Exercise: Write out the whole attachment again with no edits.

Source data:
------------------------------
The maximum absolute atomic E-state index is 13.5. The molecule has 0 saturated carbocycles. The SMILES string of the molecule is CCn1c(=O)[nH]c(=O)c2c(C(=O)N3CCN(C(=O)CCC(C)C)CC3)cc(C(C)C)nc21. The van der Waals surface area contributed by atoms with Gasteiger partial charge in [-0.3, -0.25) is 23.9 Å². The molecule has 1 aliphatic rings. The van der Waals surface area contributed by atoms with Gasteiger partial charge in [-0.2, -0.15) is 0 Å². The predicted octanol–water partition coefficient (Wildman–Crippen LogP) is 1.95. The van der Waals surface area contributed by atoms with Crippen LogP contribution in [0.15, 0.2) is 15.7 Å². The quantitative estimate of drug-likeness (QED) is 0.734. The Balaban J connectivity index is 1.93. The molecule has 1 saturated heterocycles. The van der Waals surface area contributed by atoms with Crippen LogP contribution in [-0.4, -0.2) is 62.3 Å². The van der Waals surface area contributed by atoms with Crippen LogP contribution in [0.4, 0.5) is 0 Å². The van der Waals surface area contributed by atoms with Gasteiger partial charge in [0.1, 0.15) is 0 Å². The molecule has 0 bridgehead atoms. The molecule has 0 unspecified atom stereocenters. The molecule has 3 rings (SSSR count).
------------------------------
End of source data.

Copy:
The maximum absolute atomic E-state index is 13.5. The molecule has 0 saturated carbocycles. The SMILES string of the molecule is CCn1c(=O)[nH]c(=O)c2c(C(=O)N3CCN(C(=O)CCC(C)C)CC3)cc(C(C)C)nc21. The van der Waals surface area contributed by atoms with Gasteiger partial charge in [-0.3, -0.25) is 23.9 Å². The molecule has 1 aliphatic rings. The van der Waals surface area contributed by atoms with Gasteiger partial charge in [-0.2, -0.15) is 0 Å². The predicted octanol–water partition coefficient (Wildman–Crippen LogP) is 1.95. The van der Waals surface area contributed by atoms with Crippen LogP contribution in [0.15, 0.2) is 15.7 Å². The quantitative estimate of drug-likeness (QED) is 0.734. The Balaban J connectivity index is 1.93. The molecule has 1 saturated heterocycles. The van der Waals surface area contributed by atoms with Crippen LogP contribution in [-0.4, -0.2) is 62.3 Å². The van der Waals surface area contributed by atoms with Crippen LogP contribution in [0.4, 0.5) is 0 Å². The van der Waals surface area contributed by atoms with Gasteiger partial charge in [0.1, 0.15) is 0 Å². The molecule has 0 bridgehead atoms. The molecule has 0 unspecified atom stereocenters. The molecule has 3 rings (SSSR count).